Jeff Spinney will lay no mat over the fresh layer of washed stone he applied to his boat ramp on the Sheepscot River, according to Spinney and his proposed deal with Alna. Selectmen have anticipated they will approve the agreement Wednesday night, Jan. 6. In new, separate interviews, Spinney and Second Selectman Doug Baston said they hoped the deal ends months of local upset.
The town released the proposed settlement Tuesday in an email with selectmen’s 6 p.m. Zoom meeting agenda. The planned deal confines the ramp’s use to Spinney’s “bona fide friends, family and guests” for motor boats and Golden Ridge Sportsman’s Club members, for non-motorized boats; the club can have at most 10 members and would be dissolved if Maine Department of Environmental Protection no longer requires the club for the DEP permit.
Or, if the DEP considers the limits on the club a violation of the DEP’s condition of approval, “the planning board shall replace it with another condition that places reasonable restrictions on use by the club to prevent overburdening of the facilities and undue adverse impacts on the river,” the proposed deal states.
The planned deal stems from mediation Spinney requested through Lincoln County Superior Court after the town’s appeals board upheld a planning board decision on an earlier proposal. He did the earthwork after the board OK’d the work on the condition Spinney get approval from all the agencies needed.
Some residents who opposed his prior request also opposed the one that passed. They have voiced concern the mat and other aspects of the project, including possible usage of the site, would impact the river.
Wiscasset Newspaper is seeking comment from several of Spinney’s neighbors whose names the proposed agreement lists with places to sign. Cathy Johnson said she has asked repeatedly to be removed from it, will not sign it and considers it an illegal settlement, in part due to Spinney’s having done the work when he did, which, she said in her email reply, “scuttled any chance for settlement.”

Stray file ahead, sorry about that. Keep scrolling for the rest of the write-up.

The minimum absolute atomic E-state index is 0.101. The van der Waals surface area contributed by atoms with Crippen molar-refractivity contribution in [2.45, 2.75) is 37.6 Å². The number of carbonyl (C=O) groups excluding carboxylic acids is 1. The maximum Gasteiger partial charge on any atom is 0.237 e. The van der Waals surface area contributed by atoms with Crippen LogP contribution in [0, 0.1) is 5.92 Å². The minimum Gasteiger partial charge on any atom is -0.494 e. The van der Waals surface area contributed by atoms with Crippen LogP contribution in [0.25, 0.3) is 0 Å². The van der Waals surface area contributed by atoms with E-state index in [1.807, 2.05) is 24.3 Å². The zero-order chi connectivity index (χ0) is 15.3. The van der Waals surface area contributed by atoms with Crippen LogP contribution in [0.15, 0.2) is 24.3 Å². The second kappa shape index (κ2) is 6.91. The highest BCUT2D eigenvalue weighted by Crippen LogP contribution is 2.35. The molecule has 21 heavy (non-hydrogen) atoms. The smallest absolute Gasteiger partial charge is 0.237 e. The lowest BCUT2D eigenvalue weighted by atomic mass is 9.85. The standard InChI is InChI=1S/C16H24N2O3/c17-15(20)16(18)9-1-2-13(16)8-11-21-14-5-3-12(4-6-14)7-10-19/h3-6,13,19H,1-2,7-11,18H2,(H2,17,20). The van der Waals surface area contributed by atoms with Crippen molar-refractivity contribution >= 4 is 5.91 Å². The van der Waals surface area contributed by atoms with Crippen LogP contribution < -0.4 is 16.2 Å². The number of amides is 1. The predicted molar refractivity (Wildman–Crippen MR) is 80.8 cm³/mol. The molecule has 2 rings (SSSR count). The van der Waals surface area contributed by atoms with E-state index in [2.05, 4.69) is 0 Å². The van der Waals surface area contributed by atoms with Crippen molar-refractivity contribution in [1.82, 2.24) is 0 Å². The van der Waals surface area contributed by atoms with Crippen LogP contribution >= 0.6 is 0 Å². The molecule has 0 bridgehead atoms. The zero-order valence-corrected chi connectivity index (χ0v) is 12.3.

Johnson also continued to argue the project does not meet the town’s shoreland zoning ordinance. “We negotiated in good faith,” Johnson said.
In a Dec. 30 email Baston forwarded at Wiscasset Newspaper’s request, Spinney’s attorney Kristin Collins stated Spinney has made clear, the work would match the description in the DEP permit.
Baston said, to him, a “critical” piece of the agreement selectmen are set to be take up Wednesday night is, the level of use of the river there will not increase. “That to me was the whole conflict in one sentence,” because there were concerns there would be overuse, including with club members using power boats, he said. “There’s no reason for the town not to sign this and move forward.” If other people named in the agreement do not sign, the town would still consider the agreement binding on the town when the board has approved it, Baston said.
Baston estimated that together, the legal costs the town and Spinney have incurred equal about $10,000 or more for every foot of the ramp’s width, which Spinney put at about 12 feet. “That's more than land in Pemaquid costs,” Baston said.
Baston said the time and money spent are “infuriating,” given the life-changing hardships some residents are having as he said is evidenced by general assistance requests and pending foreclosures. He hopes now “life will go back to some form of normal and people will get a perspective in their life, focus on something positive.”
Under the deal, Spinney would forgo a court appeal. “I don’t need to (appeal. The work is) all done,” Spinney said. “I don’t have to sign this agreement. I’m doing it to be conciliatory to some of the concerns.
“I’d like to just have this be over. This is ridiculous,” Spinney said. “It should have just been approved to begin with.”
The meeting will be at https://us02web.zoom.us/j/84759990979?pwd=RTBta1FYME9QekVTVmV1NjV2Yk8rZz09, passcode 100587